Gardening and Christmas: a marriage made in heaven!
Where would we be without the humble Christmas tree? You dont need to be a gardener or even a garden-lover to be able to appreciate the sight of a twinkling, festive tree. Its one of the symbols of Christmas that most of us love to see. But why a tree at Christmas?It seems that tree decorating is a pagan tradition that pre-dates Christianity. Trees were worshipped throughout the year because they were so useful for firewood, shelter and construction. And during the long, dark days of winter they became even more precious. The evergreen tree, in particular, was loved for providing green cheer during otherwise colourless periods. Pagans often brought sprigs into their homes. They would decorate them using apples, nuts, coloured paper, ribbons and other brightly coloured baubles. Many people believed that trees possessed magical powers which were linked to the harvest. It was hoped that tree decorating and worshipping would help to ensure the success of next years harvest. The Christmas tree has long been a focal point of festive celebrationsThe custom of tree worshipping occurred around the globe. A tree also symbolises eternal life. It was particularly evident within Ancient Egypt and China and was also common practice in Scandinavia. Houses and barns were decorated with evergreens at New Year to scare away the devil. Evergreens for decoration have been used for many centuries.In Britain it is said that Queen Charlotte, German wife of George III decorated the first formally- recorded Christmas tree at Queens Lodge, Windsor, in 1800. But Martin Luther, religious reformer was also credited as being the inventor of the Christmas tree back in 1536. It is said that he walked through a pine forest at night and saw thousands of stars glinting through the dark branches. The wondrous sight led him to put candles on his own tree. He told stories of starry heavens that gave rise to the Saviour. Stars in a pine forest - did this provide inspiration for the first Christmas tree?The tallest Christmas tree in the UK is said to be at Wakehurst Place in Sussex where 1800 lights have been painstakingly draped around the 33m tall giant redwood. It can be seen by planes approaching Gatwick Airport! But householders dont need to squeeze such large specimens into their homes. There are many different types of conifer which are equally suitable for use as a festive decoration. Pine; spruce; fir; cedars and cypress they will all lend themselves to dressing up. Nothing beats a real tree at Christmas!
Living gifts at Christmas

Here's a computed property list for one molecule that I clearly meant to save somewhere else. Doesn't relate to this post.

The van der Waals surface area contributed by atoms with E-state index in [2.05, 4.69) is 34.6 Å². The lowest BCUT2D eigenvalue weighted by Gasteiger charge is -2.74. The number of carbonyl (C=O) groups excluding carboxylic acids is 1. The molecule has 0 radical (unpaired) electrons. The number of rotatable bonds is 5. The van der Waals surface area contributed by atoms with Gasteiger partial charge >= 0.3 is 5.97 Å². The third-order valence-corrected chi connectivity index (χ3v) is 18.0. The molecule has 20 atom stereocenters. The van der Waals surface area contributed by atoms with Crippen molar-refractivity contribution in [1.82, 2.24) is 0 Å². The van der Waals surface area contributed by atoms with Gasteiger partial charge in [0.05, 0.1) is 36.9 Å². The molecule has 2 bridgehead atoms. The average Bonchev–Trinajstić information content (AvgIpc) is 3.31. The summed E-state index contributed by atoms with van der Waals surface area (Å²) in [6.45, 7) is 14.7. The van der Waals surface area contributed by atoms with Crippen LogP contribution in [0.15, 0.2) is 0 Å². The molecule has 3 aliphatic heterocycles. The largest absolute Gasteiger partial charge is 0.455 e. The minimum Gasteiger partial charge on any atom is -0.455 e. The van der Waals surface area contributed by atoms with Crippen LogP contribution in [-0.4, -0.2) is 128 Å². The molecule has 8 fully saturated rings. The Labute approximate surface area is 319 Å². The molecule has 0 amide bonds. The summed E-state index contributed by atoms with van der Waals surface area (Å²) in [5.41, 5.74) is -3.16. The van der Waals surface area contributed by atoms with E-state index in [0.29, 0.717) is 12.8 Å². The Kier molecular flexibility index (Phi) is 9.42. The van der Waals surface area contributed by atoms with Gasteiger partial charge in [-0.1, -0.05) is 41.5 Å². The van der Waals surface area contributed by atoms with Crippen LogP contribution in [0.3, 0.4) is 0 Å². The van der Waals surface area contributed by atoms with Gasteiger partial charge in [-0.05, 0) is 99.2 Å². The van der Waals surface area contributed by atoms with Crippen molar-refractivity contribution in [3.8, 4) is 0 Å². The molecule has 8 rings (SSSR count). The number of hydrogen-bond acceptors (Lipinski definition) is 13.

We are entering the season of giving and a living gift is an ideal way to ensure that the pleasure continues for many years to come. Allow nature to do its magical thing and make your present grow bigger and better as time passes! There are trees, shrubs, growing kits and evergreens looking resplendent. Also house plants that not only look good but clean the air too. Planting kits make a great gift Fatsia japonica 'Spiders Web' might make a great 'living gift'. This evergreen hardy plant has architectural properties and it looks good all year roundWhat can you give? For those with a small garden, cherry tree Prunus Little Pink Perfection could be perfect because it reaches just 2m in height. It can even be grown in a pot and its diminutive size doesnt prevent a stunning display of spring blossom. Prunus 'Little Pink Perfection' cherry tree would make a wonderful living gift.Those preferring red berries that attract the birds might love Cotoneaster Cornubia which also has subtle June flowers. It is semi-evergreen and grows to a height of around 4m. Or if your recipient might like something with amazing bark, try Prunus serrula, the Tibetan cherry with its mahogany-coloured trunk. Then theres cornus with its brilliantly coloured stems too. Cotoneaster frigidus 'Cornubia', a living gift with vibrant red berries. Winter stem colour - cornus and salix look amazing in autumn and winter.A gift of a planting kit will suit fireside gardeners. Tulips; hyacinths; daffodils, crocus and amaryllis can be planted in pots and kept on the windowsill. They will herald the spring and push their eager flower buds up sooner than you can ever imagine. What a wonderful present the gift of nature! Growing kits are fun and they remind people that spring is coming!Think these are somewhat predictable? Look at unusual houseplants that have a quirky name, habit or story! How about Lucky Bamboo, for example, that is said to aid positive Feng Shui? Or the money plant, Crassula that even has a trailing variety known as Hottentot? There are bonsai trees that will make the recipient feel like a giant; healing plants such as aloe vera and even insect-eating carnivorous plants too! Some houseplants have cleverly-worked lattice stems, some have giant prickles and others enjoy giggly names such as Fun Bun. But for the ultimate, tiny gift for someone who loves Christmas, look for a Cactus Santa. Hes all dressed up with somewhere to go. What fun! A cactus Santa - a living gift with character! Crassula 'Hottentot' makes a good trailing houseplant Lucky bamboo is used in Feng Shui to promote positive energy. A good gift for anyone!